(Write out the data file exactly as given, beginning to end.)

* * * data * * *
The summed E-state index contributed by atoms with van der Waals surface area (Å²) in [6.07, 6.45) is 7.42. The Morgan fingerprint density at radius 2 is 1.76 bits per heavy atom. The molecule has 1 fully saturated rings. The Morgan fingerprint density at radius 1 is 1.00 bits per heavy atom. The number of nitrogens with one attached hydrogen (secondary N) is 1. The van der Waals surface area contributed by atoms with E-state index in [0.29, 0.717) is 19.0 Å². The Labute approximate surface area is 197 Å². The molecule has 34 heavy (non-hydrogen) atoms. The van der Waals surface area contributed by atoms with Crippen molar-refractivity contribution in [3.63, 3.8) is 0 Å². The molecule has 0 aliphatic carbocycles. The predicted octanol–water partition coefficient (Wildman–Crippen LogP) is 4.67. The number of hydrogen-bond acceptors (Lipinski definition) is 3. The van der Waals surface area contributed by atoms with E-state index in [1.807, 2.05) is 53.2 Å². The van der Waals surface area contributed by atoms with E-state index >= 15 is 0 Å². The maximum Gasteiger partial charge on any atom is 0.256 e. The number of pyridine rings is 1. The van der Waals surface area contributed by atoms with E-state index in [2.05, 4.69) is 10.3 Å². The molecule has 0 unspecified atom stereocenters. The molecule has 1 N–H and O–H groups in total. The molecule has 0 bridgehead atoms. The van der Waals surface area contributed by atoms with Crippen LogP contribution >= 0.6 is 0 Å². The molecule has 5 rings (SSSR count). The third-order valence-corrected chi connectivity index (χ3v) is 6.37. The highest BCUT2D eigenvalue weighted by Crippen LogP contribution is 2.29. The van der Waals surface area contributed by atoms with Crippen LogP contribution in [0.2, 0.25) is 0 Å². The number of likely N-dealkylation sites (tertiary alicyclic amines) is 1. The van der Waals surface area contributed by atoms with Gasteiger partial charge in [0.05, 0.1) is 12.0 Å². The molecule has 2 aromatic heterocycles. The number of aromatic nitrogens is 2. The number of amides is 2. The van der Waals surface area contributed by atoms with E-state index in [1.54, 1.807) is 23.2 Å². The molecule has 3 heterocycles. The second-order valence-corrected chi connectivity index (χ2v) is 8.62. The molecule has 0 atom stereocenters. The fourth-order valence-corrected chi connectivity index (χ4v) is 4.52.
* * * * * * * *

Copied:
The summed E-state index contributed by atoms with van der Waals surface area (Å²) in [6.07, 6.45) is 7.42. The Morgan fingerprint density at radius 2 is 1.76 bits per heavy atom. The molecule has 1 fully saturated rings. The Morgan fingerprint density at radius 1 is 1.00 bits per heavy atom. The number of nitrogens with one attached hydrogen (secondary N) is 1. The van der Waals surface area contributed by atoms with E-state index in [0.29, 0.717) is 19.0 Å². The Labute approximate surface area is 197 Å². The molecule has 34 heavy (non-hydrogen) atoms. The van der Waals surface area contributed by atoms with Crippen molar-refractivity contribution in [3.63, 3.8) is 0 Å². The molecule has 0 aliphatic carbocycles. The predicted octanol–water partition coefficient (Wildman–Crippen LogP) is 4.67. The number of hydrogen-bond acceptors (Lipinski definition) is 3. The van der Waals surface area contributed by atoms with E-state index in [1.807, 2.05) is 53.2 Å². The van der Waals surface area contributed by atoms with E-state index >= 15 is 0 Å². The maximum Gasteiger partial charge on any atom is 0.256 e. The number of pyridine rings is 1. The van der Waals surface area contributed by atoms with E-state index in [2.05, 4.69) is 10.3 Å². The molecule has 0 unspecified atom stereocenters. The molecule has 1 N–H and O–H groups in total. The molecule has 0 bridgehead atoms. The van der Waals surface area contributed by atoms with Crippen LogP contribution >= 0.6 is 0 Å². The molecule has 5 rings (SSSR count). The third-order valence-corrected chi connectivity index (χ3v) is 6.37. The highest BCUT2D eigenvalue weighted by Crippen LogP contribution is 2.29. The van der Waals surface area contributed by atoms with Crippen LogP contribution in [0.2, 0.25) is 0 Å². The number of likely N-dealkylation sites (tertiary alicyclic amines) is 1. The van der Waals surface area contributed by atoms with Gasteiger partial charge in [0.05, 0.1) is 12.0 Å². The molecule has 2 aromatic heterocycles. The number of aromatic nitrogens is 2. The number of amides is 2. The van der Waals surface area contributed by atoms with E-state index in [1.54, 1.807) is 23.2 Å². The molecule has 3 heterocycles. The second-order valence-corrected chi connectivity index (χ2v) is 8.62. The molecule has 0 atom stereocenters. The fourth-order valence-corrected chi connectivity index (χ4v) is 4.52.